But now augmented reality is teaching people not to fear bugs, specifically Cockroaches. In a process known as "Exposure Therapy," researches are overwhelming people with virtual versions of their fears to help them overcome fear through increasing exposure to the item the person fears. Eventually, the person is taught to cope with the fear and the exposure to the stimuli helps them become more comfortable with the item they fear.

According to the article Treating Cockroach Phobia With Augmented Reality
In exposure therapy, the phobic person puts him or herself in the presence of whatever they fear--heights, spiders, etc.--until, through habituation, they lose their fear of that situation or object. The literature shows that exposure therapy works, but it has problems--for one, people who qualify as clinically phobic will often drop out of treatment when their psychologist tells them they've got to confront whatever their worst fear.

[A research study titled] Treating Cockroach Phobia With Augmented Reality describes, for the first time, a trial of augmented reality with a small group of people who all presented clinically significant levels of cockroach phobia. These six women reported problems that ranged from wanting to sell their apartments because they'd seen a cockroach or two in them to once spending two hours on top of a table, waiting for friends to arrive, after seeing a cockroach on the floor.

Patients were exposed, over the course of a single three hour session, to anything from a single stationary cockroach to up to 60 swarming, skittering bugs.

[After therapy] The results were a stunning: Study subjects went from a phobia so profound that it interfered with their lives to passing a "test" that involved walking into a room containing a cockroach in a tupperware container, removing its lid and placing their hand in it for at least a few seconds.

This has interesting implications for learning and development professionals. Learners who need to be trained to handle dangerous chemicals comfortably or to work in an environment with many conflicting stimuli could be trained using augmented reality to become more comfortable with their surrounds. It could also be used to train detectives to look for certain clues.

What do you think are the implications of using augmented reality?

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Friday, July 02, 2010

Facebook Fatigue?

An article, Teens Experiencing Facebook Fatigue, provided some interesting findings about the social networking site, Facebook.

According to the article:
A survey of 600 teens ages 13 to 17 in late April found that teens spend two hours per day online on average, 80% of which is spent using a social network. These same teens are, however, showing signs of “Facebook Fatigue.” Nearly one in five (19%) who have an account no longer visit Facebook or are using it less.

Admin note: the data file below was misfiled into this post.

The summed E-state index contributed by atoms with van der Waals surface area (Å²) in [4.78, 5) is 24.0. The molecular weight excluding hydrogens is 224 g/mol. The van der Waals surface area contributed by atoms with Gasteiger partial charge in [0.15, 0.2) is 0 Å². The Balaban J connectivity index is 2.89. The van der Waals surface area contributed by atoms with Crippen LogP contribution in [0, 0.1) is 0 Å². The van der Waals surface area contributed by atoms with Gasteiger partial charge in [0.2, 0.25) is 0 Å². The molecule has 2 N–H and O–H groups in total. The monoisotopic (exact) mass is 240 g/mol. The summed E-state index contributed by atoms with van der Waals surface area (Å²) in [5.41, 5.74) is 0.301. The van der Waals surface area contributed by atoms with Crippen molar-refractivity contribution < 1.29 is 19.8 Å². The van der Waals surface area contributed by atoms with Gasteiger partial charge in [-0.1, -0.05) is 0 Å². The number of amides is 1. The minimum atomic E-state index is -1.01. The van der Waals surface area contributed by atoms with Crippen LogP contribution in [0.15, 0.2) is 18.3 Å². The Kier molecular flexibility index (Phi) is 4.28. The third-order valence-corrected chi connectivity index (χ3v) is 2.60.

Of the group that are saying goodbye to Facebook, 45% have lost interest, 16% are leaving because their parents are there, 14% say there are “too many adults/older people” and 13% are concerned about the privacy of their personal information.

Here is more about the study.

Teens Study June 2010

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Thursday, July 01, 2010

Three Approaches to Overcoming Objections to Learning in 3D

In Learning in 3D,we asked Steve Mahaley, of Duke Corporate Education for some ways he overcomes objections and resistance from executives and others to using 3D virtual immersive environments (VIES) for learning and collaboration, here is what he said.

To address this with our clientele, I usually refer to some of the research and writing on games for learning, including works by Gee, Squire, Johnson, Beck and Wade (who published the provocative book Got Game.) [Hopefully now he'll also refer to Kapp, O'Driscoll and Gadgets, Games and Gizmos for Learning.] I find that if I can help the decision-makers make the positive connection between good game design – the reason people become so hooked on the experience – and memory creation and retention, I can then move on to making a connection to serious gaming. First step; use good game design for serious learning outcomes.

Secondly, I often draw the analogy that an immersive 3D experience for serious learning is not really different than creating in-class role plays or doing other immersive experiences (such as outdoor team-building events). This helps make the connection that it is not about the game or the technology, it is really about designing an experience to get to relevant learning outcomes.

Finally, there is sometimes an objection related to perceptions of expense – that the 3D solution will be cost-prohibitive. The good news here is that the cost of technologies is coming down as the capabilities of standard hardware and networks in corporate environments has come up, lowering the technical and financial barriers to entry.

Links to books mentioned above: